The potential for work accidents exists at all Connecticut workplaces, but some workplaces and types of work are inherently riskier than others. One especially risky form of work is firefighting.
A town golf course worker in Connecticut suffered a hand injury from a mower he was using while on the job. The Connecticut Division of Occupational Safety and Health Administration-the state's equivalent to the federal OSHA-is now investigating alongside the Ridgefield Police.
According to the Connecticut Department of Labor On April 28, an average of 40 Connecticut workers die from injuries suffered at the workplace. Another 50,000 or so are injured in accidents at work.
Certain Connecticut jobs are more dangerous than others. Construction workers, for instance, deal with heavy equipment and have to climb tall structures. Still, accidents - even fatal accidents - can happen at all kinds of workplaces. When they do, they leave the injured and their families struggling.
Some jobs have inherent hazards, but all Connecticut workers have the right to a reasonably safe workplace. This means that employers have a duty to protect their employees from unreasonable safety and health hazards. To make sure they live up to that duty, the federal Occupational Safety and Health Administration sets safety standards for workplaces and enforces them with inspections and fines. Unfortunately, many employers don't seem to take OSHA or the safety of their employees very seriously.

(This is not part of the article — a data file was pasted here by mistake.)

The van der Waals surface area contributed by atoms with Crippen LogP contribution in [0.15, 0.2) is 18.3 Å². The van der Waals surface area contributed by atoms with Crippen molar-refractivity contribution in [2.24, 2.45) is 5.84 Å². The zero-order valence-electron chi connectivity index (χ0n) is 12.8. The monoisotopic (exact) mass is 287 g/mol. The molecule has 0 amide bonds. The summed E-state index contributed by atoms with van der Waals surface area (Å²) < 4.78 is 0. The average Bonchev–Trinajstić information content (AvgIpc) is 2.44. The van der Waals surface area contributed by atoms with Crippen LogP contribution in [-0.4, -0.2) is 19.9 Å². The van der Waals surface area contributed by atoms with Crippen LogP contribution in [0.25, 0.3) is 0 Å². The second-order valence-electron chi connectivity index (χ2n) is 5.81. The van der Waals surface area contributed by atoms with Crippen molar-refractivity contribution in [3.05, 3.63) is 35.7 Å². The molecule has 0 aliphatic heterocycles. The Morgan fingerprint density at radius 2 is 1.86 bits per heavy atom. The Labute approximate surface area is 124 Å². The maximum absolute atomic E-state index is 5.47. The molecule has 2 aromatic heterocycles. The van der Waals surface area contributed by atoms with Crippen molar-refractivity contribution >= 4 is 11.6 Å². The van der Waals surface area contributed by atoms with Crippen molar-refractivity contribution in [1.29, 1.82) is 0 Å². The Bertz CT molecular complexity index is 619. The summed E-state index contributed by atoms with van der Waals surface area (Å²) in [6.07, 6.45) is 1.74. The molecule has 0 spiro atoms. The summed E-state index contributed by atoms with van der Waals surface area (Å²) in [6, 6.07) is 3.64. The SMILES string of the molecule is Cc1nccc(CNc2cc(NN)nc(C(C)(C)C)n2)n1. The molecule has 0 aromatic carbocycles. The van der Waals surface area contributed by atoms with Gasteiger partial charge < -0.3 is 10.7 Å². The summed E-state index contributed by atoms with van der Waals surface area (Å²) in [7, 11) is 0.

Connecticut's Occupational Safety and Health Administration, or CONN-OSHA, is known for responding to complaints or work accidents and imposing fines on private employers who provide their employees with an unsafe working environment. However, CONN-OSHA also conducts random inspections and can impose fines on even government agencies when they violate safety standards.
No kind of workplace can be made 100 percent safe from accidents, but Connecticut and federal laws require employers to take reasonable steps to protect workers from safety hazards. When a simple and affordable device can make a big difference in protecting workers from a serious accident at work, employers should use the device.
Connecticut and federal laws require employers to provide their employees with a safe workplace. Workers should tell their employers about any safety hazards they find on the job, but when the employer refuses to correct the problem, workers can file a complaint with Connecticut's Occupational Safety and Health Administration (CONN-OSHA) or the U.S. OSHA.
Most Connecticut residents probably don't give much thought to their electricity until it goes out. But for some Connecticut workers, keeping the lights on is a full-time job - and sometimes a dangerous one.